Penn State Awarded $3.3 Million to Build Instrument for Finding Planets in Habitable Zones Around Nearby Stars University Park, PA — A new state-of-the-art instrument — a precision spectrograph for finding planets in habitable zones around cool, nearby stars — is being developed at Penn State with support from a new$3.3-million grant from the National Science Foundation. “This new Habitable Zone Planet Finder instrument will allow us to detect the existence of planets that are similar in mass to Earth and also are in orbits that allow liquid water to exist on their surfaces,” said Suvrath Mahadevan, assistant professor of astronomy and astrophysics at Penn State and a co-principal investigator of the project.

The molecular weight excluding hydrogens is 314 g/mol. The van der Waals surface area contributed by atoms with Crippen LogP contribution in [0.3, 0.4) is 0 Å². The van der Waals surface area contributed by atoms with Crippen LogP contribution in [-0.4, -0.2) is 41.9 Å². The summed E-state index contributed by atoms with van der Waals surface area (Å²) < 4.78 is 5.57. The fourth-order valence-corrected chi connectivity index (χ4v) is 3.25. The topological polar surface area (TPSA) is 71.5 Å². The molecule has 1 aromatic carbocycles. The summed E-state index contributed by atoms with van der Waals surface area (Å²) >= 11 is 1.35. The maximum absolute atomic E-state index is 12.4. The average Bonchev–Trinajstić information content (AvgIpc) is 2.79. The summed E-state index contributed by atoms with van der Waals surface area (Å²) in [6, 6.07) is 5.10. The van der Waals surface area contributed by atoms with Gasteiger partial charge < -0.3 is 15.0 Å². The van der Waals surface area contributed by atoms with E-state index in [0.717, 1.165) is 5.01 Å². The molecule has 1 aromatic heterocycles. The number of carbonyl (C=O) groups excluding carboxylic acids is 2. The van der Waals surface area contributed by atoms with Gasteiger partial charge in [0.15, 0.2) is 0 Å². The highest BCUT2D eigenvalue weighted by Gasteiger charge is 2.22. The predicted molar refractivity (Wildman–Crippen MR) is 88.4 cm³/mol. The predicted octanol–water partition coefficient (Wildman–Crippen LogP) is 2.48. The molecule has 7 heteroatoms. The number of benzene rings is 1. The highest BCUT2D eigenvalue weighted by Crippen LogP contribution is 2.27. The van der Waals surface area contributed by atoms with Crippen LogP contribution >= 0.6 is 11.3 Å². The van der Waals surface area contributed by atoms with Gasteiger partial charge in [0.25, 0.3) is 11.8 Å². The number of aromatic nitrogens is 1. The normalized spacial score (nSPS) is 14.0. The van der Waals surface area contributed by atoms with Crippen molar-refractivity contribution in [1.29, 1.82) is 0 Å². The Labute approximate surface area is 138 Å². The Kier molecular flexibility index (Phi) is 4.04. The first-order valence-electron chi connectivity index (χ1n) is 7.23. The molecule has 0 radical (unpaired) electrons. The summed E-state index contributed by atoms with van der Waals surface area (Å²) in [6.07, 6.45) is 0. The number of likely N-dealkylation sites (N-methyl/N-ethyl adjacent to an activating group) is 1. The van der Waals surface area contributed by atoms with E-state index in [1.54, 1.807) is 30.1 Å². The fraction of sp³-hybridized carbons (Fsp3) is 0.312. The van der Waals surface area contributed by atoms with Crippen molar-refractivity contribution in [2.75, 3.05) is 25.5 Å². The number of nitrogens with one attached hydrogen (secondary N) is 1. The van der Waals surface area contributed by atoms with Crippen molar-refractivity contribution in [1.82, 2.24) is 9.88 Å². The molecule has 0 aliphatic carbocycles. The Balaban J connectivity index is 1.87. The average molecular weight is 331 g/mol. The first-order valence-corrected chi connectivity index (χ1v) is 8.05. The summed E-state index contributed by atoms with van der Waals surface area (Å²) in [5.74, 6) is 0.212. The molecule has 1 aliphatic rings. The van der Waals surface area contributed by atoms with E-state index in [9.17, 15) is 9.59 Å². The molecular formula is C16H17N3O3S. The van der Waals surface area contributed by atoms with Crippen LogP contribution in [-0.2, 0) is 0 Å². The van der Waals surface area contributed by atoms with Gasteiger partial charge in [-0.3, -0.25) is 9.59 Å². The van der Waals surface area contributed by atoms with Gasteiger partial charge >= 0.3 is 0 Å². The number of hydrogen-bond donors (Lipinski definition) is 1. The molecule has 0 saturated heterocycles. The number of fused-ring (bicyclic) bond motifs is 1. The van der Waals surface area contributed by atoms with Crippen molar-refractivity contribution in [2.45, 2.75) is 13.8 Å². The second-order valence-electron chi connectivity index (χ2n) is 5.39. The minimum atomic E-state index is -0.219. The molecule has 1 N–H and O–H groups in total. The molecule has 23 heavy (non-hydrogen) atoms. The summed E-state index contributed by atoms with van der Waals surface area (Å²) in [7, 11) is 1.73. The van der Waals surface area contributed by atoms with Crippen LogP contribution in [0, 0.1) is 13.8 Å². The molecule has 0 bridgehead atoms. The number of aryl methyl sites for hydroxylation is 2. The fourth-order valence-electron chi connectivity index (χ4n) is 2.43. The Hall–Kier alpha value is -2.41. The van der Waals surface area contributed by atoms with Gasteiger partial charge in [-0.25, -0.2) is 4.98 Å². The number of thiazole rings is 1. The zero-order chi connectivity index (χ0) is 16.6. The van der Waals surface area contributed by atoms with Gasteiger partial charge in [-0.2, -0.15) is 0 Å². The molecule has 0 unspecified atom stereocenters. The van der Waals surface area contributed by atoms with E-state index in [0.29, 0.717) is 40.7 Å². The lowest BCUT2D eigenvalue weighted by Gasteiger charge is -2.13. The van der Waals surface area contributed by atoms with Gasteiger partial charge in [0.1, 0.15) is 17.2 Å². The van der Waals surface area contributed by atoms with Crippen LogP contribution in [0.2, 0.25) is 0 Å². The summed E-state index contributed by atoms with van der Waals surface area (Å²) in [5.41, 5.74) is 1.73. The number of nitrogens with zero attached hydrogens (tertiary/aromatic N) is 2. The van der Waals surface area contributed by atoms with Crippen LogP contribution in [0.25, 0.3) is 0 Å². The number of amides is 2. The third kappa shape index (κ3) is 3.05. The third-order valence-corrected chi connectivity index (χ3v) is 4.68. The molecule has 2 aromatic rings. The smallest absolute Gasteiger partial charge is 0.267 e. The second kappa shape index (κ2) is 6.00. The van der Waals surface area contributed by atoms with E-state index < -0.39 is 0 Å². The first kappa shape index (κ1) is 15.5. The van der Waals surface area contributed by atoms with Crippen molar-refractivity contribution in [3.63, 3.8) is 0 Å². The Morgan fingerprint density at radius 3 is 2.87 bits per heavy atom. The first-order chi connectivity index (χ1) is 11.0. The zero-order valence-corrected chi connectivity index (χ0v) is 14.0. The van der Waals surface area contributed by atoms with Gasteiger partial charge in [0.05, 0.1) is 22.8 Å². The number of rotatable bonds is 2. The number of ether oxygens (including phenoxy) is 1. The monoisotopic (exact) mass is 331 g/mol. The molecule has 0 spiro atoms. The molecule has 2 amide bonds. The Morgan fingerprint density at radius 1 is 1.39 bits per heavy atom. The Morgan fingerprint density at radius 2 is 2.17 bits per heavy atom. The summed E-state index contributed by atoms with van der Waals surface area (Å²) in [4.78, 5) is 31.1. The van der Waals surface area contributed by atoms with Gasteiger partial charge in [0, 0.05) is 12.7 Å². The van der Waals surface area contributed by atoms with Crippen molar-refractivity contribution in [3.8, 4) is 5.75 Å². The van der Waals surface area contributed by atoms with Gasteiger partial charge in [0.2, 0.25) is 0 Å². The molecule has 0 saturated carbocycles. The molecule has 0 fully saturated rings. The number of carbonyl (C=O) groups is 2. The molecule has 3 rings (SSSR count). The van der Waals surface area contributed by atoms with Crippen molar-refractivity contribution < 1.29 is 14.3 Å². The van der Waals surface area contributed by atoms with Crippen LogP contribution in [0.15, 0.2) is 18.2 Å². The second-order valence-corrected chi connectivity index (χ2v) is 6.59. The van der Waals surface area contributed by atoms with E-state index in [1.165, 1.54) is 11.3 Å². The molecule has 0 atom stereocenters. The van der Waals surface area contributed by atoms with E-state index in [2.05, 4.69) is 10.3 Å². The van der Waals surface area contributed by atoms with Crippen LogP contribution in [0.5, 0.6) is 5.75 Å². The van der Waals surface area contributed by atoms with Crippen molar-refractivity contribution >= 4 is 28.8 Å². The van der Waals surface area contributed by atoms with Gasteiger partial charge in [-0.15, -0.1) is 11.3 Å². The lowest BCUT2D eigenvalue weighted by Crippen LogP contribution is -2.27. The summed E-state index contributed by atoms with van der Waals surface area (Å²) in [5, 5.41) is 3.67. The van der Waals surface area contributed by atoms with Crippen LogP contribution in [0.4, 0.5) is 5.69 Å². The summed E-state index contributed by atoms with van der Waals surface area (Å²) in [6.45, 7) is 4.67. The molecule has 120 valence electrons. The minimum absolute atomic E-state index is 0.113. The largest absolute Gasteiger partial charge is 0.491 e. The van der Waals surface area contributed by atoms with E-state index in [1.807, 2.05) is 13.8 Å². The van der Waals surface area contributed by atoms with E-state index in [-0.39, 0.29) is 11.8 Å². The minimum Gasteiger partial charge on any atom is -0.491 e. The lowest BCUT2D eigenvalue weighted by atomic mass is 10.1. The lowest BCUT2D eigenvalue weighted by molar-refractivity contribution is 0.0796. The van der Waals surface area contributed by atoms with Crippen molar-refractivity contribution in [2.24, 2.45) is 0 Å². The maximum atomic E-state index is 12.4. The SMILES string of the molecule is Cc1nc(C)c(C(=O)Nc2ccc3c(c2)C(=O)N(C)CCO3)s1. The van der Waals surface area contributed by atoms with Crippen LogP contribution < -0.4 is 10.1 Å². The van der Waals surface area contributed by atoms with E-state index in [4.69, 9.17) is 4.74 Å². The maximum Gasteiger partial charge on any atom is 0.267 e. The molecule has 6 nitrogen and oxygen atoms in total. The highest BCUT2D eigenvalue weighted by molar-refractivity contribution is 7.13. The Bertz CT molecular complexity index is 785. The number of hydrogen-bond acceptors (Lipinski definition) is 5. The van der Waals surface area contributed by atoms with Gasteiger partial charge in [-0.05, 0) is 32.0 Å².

The Habitable Zone Planet Finder (HPF) is a large infrared spectrograph that will be used to analyze the components of starlight and to detect the slight motions of nearby stars caused by the gravity of orbiting planets. It will be approximately the size of an SUV, and will weigh over two tons. “We have designed the HPF to be able to efficiently observe small, cool stars, which are by far the most numerous types of stars in the Milky Way galaxy,” explained co-principal investigator Lawrence Ramsey, professor of astronomy and astrophysics.